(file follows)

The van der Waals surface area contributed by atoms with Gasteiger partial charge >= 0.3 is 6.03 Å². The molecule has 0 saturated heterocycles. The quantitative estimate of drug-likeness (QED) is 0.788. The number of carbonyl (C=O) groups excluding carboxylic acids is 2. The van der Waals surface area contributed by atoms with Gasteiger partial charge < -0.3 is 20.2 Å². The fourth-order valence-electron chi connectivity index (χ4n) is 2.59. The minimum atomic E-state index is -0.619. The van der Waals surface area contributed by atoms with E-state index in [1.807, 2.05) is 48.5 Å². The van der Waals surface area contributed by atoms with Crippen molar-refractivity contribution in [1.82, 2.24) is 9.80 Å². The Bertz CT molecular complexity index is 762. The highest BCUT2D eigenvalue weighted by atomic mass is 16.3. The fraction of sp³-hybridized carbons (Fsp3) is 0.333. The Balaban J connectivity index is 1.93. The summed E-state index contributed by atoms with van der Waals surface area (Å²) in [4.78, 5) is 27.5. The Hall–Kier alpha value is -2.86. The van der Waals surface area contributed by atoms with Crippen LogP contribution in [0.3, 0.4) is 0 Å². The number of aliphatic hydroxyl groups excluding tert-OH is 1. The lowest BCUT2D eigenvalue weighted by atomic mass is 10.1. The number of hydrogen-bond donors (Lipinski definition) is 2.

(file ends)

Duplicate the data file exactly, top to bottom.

The van der Waals surface area contributed by atoms with Gasteiger partial charge >= 0.3 is 6.03 Å². The molecule has 0 saturated heterocycles. The quantitative estimate of drug-likeness (QED) is 0.788. The number of carbonyl (C=O) groups excluding carboxylic acids is 2. The van der Waals surface area contributed by atoms with Gasteiger partial charge < -0.3 is 20.2 Å². The fourth-order valence-electron chi connectivity index (χ4n) is 2.59. The minimum atomic E-state index is -0.619. The van der Waals surface area contributed by atoms with E-state index in [1.807, 2.05) is 48.5 Å². The van der Waals surface area contributed by atoms with Crippen molar-refractivity contribution in [1.82, 2.24) is 9.80 Å². The Bertz CT molecular complexity index is 762. The highest BCUT2D eigenvalue weighted by atomic mass is 16.3. The fraction of sp³-hybridized carbons (Fsp3) is 0.333. The Balaban J connectivity index is 1.93. The summed E-state index contributed by atoms with van der Waals surface area (Å²) in [4.78, 5) is 27.5. The Hall–Kier alpha value is -2.86. The van der Waals surface area contributed by atoms with Crippen LogP contribution in [0.3, 0.4) is 0 Å². The number of aliphatic hydroxyl groups excluding tert-OH is 1. The lowest BCUT2D eigenvalue weighted by atomic mass is 10.1. The number of hydrogen-bond donors (Lipinski definition) is 2.